## 2.2 Ratio Estimators and Matérn's Error estimators

Although a discussion of statistical estimators is provided in another section or may be obtained from the online book, Statistical Techniques for Sampling and Monitoring Natural Resources (Schreuder et al 2004), we note here the importance of selecting estimators that are consistent with the sample design in order to obtain valid variance estimates. With systematic and cluster-based sample designs it is particularly important that estimators properly account for possible spatial correlation among observations. Because of their utility with sample designs that must accommodate spatial correlation, we provide a brief discussion of Matérn estimators (Matérn 1960).

Because forest inventory estimates are frequently either means or totals for either area or volume, the relevant derived variables in forest inventory are often of the form

where *X* and *Y* are expectations of random variables, *x* and *y*. For example, consider estimation of mean forest area per land use stratum for sample plots that may intersect multiple strata, all within the category of forest land. One method for accommodating this phenomenon that is particularly useful with point sampling is to use the information from the center point only. Let *x _{i}*=1 when the center point of the plot belongs to the stratum in question and

*x*=0 otherwise, and let

_{i}*y*=1 when the center point is on forest land and

_{i}*y*=0 otherwise. Then the ratio estimator for mean area is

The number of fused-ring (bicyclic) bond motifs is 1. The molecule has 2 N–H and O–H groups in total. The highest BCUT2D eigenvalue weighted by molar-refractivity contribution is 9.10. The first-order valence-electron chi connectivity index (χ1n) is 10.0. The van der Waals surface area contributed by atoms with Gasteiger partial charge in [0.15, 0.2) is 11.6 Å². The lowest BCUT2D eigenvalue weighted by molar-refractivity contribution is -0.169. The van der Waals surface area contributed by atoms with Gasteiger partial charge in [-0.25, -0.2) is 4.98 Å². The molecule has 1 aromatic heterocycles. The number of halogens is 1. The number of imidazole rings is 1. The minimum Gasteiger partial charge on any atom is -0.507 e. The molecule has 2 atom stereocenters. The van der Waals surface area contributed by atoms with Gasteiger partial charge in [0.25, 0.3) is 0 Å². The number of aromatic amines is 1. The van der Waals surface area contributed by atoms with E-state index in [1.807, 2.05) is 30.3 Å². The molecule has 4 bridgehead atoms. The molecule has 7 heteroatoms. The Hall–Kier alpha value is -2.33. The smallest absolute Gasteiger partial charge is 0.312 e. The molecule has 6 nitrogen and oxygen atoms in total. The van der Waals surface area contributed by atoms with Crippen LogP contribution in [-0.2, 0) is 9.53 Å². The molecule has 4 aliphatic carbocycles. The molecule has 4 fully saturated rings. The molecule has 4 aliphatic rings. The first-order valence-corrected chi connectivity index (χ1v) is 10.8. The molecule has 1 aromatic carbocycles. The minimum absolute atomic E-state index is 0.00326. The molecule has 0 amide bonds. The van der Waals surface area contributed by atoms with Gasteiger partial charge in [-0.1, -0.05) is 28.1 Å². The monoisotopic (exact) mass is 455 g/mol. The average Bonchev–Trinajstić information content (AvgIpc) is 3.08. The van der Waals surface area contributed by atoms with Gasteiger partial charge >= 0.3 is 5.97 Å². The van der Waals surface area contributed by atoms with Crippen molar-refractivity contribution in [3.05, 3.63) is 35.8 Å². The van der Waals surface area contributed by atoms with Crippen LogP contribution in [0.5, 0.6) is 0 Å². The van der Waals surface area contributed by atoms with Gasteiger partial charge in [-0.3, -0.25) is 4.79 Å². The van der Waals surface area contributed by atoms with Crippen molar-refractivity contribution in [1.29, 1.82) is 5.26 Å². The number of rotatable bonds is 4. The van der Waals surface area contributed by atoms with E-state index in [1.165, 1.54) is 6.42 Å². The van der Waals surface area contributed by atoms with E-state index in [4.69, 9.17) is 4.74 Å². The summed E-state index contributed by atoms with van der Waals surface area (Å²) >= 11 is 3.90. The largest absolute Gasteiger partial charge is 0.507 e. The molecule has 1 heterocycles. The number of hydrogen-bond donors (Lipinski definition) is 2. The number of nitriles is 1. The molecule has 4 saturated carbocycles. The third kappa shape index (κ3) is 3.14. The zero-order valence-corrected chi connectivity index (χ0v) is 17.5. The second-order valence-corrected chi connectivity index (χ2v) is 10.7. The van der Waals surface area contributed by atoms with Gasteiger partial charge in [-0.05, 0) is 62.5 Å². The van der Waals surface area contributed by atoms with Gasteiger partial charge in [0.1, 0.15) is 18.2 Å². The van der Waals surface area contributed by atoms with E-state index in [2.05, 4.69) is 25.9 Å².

_{i}where n is the number of sampling units. Let E(.) denote statistical expectation; then,

means that *m* is approximately unbiased when *n* is large.

The estimation of standard errors is complicated by spatial correlation that may arise from trend-like changes in variables and either systematic or cluster sampling. Matérn (1947, 1960) suggested the error variance, *E*(*m - M*)^{2}, as a measure of the reliability of the estimator and also proposed a variance estimator. Let *i* denote field plots; let *r* denote clusters of field plots; and consider the cluster residuals *z _{r}* =

*x*-

_{r}*my*, where and Assume that the residuals form a realization of a second order stationary (weakly stationary) stochastic process. The variance of the process can be estimated by means of quadratic forms where where

_{r}*r*and

*s*both refer to clusters of field plots. Estimators of this form are unbiased if the process

*z*is spatially uncorrelated and conservative if the process is positively correlated (Matérn, 1960). This approach has been used in the Swedish and Finnish inventories (cf. Ranneby, 1981, see also Tomppo et al. 1997) and is applied by sampling strata as follows. Within each stratum, the group

*g*of four field plot clusters (r

_{1}, r

_{2}, r

_{3}, r

_{4})

**Figure 2.** Groups of clusters and clusters of sample plots.

is composed in such a way that each cluster belongs to four different groups (Figure 2). The deviance of the cluster mean, , from the stratum mean, is computed for each cluster *r*. Denote , where *n _{r}* is the number of relevant sample points in cluster

*r*(for this example,

*n*=4). The weights are often used. The quadratic forms can then be expressed as , and the resulting standard error estimators for each stratum are

_{r}*g*denotes a group of clusters in the stratum,

*i*denotes plots in the stratum, and

*k*is the number of clusters in each cluster group (for this example,

*k*=1). The standard error estimators for the entire study area can be obtained by combining the stratum-specific estimators with the usual formula for stratified sampling (Eqs. [4] and [5]). This procedure is relevant for strata having large numbers of field plots, preferably at least several hundred.